Myanmar nukes would destabilise region: US

A Myanmar`s Army defector has claimed junta has been seeking nuclear weapons.

Washington: Myanmar risks destabilising Southeast Asia through its pursuit of weapons, although it is not yet clear whether the military regime is developing a nuclear program, a US official has said.

A senior Army defector, in a recent documentary broadcast on Al Jazeera television, said the junta has been seeking nuclear weapons and developing a secret network of underground tunnels with help from North Korea.

Scot Marciel, the State Department official in charge of Southeast Asia, said that the United States was still assessing the allegations about Myanmar - also known as Burma.

"I think there are two issues. One is whether there is some kind of serious nuclear program in Burma, which certainly would be tremendously destabilising to the entire region," Marciel testified at a congressional hearing.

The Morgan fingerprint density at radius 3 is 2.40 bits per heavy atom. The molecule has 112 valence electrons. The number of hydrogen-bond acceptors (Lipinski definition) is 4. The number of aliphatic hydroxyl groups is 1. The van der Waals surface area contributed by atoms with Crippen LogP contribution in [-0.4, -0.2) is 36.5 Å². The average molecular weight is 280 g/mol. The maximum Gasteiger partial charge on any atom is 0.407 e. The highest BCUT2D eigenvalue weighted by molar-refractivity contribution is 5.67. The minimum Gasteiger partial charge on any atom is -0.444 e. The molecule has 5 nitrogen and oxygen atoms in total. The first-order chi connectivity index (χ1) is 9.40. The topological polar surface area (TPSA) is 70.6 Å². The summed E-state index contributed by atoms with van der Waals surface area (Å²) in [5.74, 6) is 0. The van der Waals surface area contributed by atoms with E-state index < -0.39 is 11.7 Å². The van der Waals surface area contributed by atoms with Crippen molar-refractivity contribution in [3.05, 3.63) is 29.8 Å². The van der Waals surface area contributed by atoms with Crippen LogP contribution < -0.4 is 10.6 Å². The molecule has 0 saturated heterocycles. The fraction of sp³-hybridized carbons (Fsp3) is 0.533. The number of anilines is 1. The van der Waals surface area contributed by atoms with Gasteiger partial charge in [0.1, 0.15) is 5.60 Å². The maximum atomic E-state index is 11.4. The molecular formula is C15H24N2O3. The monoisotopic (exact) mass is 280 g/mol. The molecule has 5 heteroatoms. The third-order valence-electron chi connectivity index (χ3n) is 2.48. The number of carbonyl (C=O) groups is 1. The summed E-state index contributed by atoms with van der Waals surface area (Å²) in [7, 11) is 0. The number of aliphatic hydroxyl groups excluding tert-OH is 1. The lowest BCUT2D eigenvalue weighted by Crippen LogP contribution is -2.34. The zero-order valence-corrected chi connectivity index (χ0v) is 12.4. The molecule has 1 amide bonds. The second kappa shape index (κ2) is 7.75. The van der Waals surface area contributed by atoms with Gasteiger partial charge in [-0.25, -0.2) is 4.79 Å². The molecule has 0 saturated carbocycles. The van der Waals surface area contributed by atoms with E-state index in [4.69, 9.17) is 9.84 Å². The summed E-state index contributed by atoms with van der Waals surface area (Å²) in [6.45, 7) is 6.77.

"There`s also the Burmese acquisition of other military equipment -- conventional -- which also can affect regional stability," he said.

"We`re looking at both of those questions very closely," said Marciel, the Deputy Assistant Secretary of State for East Asian Affairs.

A senior Myanmar official last week said that the accusations of a nuclear program were "groundless”, without elaborating.

On a visit to Myanmar in May, Marciel`s superior, Assistant Secretary of State Kurt Campbell, expressed concern about a suspected arms shipment from North Korea and sought assurances from the regime.

Senator Jim Webb, one of the most vocal US advocates of engagement with Myanmar, abruptly cancelled a visit to the country earlier this month due to the allegations of cooperation with North Korea.

Addressing the Asia Society on Wednesday, Webb said he was still waiting to learn more about the allegations but decided it would be counterproductive to visit Myanmar at the time the documentary was broadcast.

President Barack Obama`s administration last year opened dialogue with Myanmar, concluding that the previous approach of isolating the regime had not borne fruit.

But the administration has voiced deep concern about elections later this year, which the opposition considers a sham to legitimise military rule.


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